It's not something we talk about every day-- it's too much a part of the fabric of our lives for that. It's just part of our family story, as is the story of how Peter and I met or the story of how the girls were born. Every once in a while the kids will ask us to re-tell any of those stories, and at this point they all know the details of how each of their siblings came into our world. (As in "Mom, you forgot the part where Aunt Peggy met you in the hospital parking lot so daddy could be with you when Julia was born." or "Mom, you forgot the part where Brian's car seat was sized for a newborn so you had to adjust the straps in the cold and dark")
     
  13. TeacherGroupie

    TeacherGroupie Moderator

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    Dec 17, 2009

    Better than honey or haycorns,
    better even than Extract of Malt or the fine things made of it
    (some with the cooperation of a few million yeast),
    better even than chocolate,
    TeacherGroupies looooove family stories.

    Thanks, Alice!
     
  14. mmswm

    mmswm Moderator

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    Dec 17, 2009

    I LOVE the tigger movie. A different topic, I know, but my boys and I got into a great, and healing discussion about not knowing their father's half of their family after watching that movie. Besides that, I just love Tigger.
     
  15. Aliceacc

    Aliceacc Multitudinous

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    Dec 17, 2009

    I was at a friend's house the first time I saw it. The kids were having a playdate, half watching the movie, half not. The moms were socializing too. Suddenly I realized what the movie was about, and joined the kids. And I pulled my friend Theresa, also an adoptive mom of a Korean son, in with me. We watched the rest of the movie together, then the next day I went out and bought it.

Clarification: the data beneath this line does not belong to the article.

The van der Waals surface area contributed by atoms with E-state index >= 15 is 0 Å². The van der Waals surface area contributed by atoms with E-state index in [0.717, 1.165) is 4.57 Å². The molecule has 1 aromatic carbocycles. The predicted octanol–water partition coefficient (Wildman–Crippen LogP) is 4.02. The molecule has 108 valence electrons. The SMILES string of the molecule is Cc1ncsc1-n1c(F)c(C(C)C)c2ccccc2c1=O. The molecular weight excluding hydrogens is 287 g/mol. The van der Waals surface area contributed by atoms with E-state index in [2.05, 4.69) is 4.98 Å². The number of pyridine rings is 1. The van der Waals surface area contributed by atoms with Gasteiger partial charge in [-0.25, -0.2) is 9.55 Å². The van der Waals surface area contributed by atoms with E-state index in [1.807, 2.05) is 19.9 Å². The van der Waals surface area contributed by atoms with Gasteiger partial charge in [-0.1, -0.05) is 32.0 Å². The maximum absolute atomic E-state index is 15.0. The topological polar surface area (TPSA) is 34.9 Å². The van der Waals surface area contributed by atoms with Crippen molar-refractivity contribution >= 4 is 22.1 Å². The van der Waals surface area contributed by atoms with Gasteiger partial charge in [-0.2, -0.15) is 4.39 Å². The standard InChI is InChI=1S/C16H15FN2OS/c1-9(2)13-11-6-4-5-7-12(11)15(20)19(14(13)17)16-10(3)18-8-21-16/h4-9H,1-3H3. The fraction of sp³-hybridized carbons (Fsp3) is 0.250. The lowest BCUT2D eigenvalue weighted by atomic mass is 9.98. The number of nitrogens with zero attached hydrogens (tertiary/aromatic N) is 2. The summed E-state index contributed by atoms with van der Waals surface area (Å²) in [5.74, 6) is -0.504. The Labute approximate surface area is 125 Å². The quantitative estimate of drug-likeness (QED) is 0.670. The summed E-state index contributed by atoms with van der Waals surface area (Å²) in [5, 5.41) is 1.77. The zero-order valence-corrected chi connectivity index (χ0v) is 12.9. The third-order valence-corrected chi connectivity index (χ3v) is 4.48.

16. MissFroggy

    MissFroggy Aficionado

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    Dec 17, 2009

    I think I would like to adopt someday. I don't know which service I would use. It's very inexpensive through foster care and they continue to pay for some of the services for the child. I also think it would be a good way to serve the children in need locally.

    I have heard horror stories from foreign adoptions though... situations where the child may have been living in poverty, but lived with their family! There was a very sad NPR story about this situation with a family, and when they looked into it, the agency had basically been "stealing" babies. It makes me quite wary, though I am sure there are wonderful agencies.

    The final option would be open adoption or a closed adoption from within the US. I like this idea, but sadly, (and this is very sad!) from the 5 or so children I know who were adopted this way, they had very big problems. Lots of issues, lots of medication, lots of therapy, etc. This is from family friends of ours and students I have had. I don't know...
     
  17. Aliceacc

    Aliceacc Multitudinous

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    Dec 17, 2009

    Miss Froggy, that's why it's so important to go through a reputable agency.